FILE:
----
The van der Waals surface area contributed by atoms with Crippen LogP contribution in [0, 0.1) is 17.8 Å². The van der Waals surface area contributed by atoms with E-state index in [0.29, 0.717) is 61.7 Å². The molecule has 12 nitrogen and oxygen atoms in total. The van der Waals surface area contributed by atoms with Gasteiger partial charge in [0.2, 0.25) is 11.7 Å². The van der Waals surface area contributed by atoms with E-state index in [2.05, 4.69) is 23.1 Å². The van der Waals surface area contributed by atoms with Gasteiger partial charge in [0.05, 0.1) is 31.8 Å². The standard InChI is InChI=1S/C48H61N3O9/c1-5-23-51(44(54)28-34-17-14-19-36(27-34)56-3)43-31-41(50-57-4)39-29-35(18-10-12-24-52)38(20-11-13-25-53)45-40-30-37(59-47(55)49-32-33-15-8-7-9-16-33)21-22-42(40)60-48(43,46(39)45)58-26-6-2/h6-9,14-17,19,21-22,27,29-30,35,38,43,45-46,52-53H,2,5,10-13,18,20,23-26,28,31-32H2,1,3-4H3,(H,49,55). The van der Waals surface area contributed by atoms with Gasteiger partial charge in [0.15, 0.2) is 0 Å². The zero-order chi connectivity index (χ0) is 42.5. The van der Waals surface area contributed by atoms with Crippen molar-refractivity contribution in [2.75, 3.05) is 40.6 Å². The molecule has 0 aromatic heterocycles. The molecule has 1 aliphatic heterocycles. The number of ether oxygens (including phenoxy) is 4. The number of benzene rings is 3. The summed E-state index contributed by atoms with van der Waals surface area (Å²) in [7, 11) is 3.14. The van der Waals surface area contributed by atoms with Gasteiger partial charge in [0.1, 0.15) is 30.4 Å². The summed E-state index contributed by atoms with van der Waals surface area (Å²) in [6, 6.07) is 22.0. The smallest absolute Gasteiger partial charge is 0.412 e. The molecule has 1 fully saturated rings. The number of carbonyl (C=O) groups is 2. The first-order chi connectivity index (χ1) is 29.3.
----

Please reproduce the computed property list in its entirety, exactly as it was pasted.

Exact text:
The van der Waals surface area contributed by atoms with Crippen LogP contribution in [0, 0.1) is 17.8 Å². The van der Waals surface area contributed by atoms with E-state index in [0.29, 0.717) is 61.7 Å². The molecule has 12 nitrogen and oxygen atoms in total. The van der Waals surface area contributed by atoms with Gasteiger partial charge in [0.2, 0.25) is 11.7 Å². The van der Waals surface area contributed by atoms with E-state index in [2.05, 4.69) is 23.1 Å². The van der Waals surface area contributed by atoms with Gasteiger partial charge in [0.05, 0.1) is 31.8 Å². The standard InChI is InChI=1S/C48H61N3O9/c1-5-23-51(44(54)28-34-17-14-19-36(27-34)56-3)43-31-41(50-57-4)39-29-35(18-10-12-24-52)38(20-11-13-25-53)45-40-30-37(59-47(55)49-32-33-15-8-7-9-16-33)21-22-42(40)60-48(43,46(39)45)58-26-6-2/h6-9,14-17,19,21-22,27,29-30,35,38,43,45-46,52-53H,2,5,10-13,18,20,23-26,28,31-32H2,1,3-4H3,(H,49,55). The van der Waals surface area contributed by atoms with Gasteiger partial charge in [0.15, 0.2) is 0 Å². The zero-order chi connectivity index (χ0) is 42.5. The van der Waals surface area contributed by atoms with Crippen molar-refractivity contribution in [2.75, 3.05) is 40.6 Å². The molecule has 0 aromatic heterocycles. The molecule has 1 aliphatic heterocycles. The number of ether oxygens (including phenoxy) is 4. The number of benzene rings is 3. The summed E-state index contributed by atoms with van der Waals surface area (Å²) in [7, 11) is 3.14. The van der Waals surface area contributed by atoms with Gasteiger partial charge in [0.1, 0.15) is 30.4 Å². The summed E-state index contributed by atoms with van der Waals surface area (Å²) in [6, 6.07) is 22.0. The smallest absolute Gasteiger partial charge is 0.412 e. The molecule has 1 fully saturated rings. The number of carbonyl (C=O) groups is 2. The first-order chi connectivity index (χ1) is 29.3.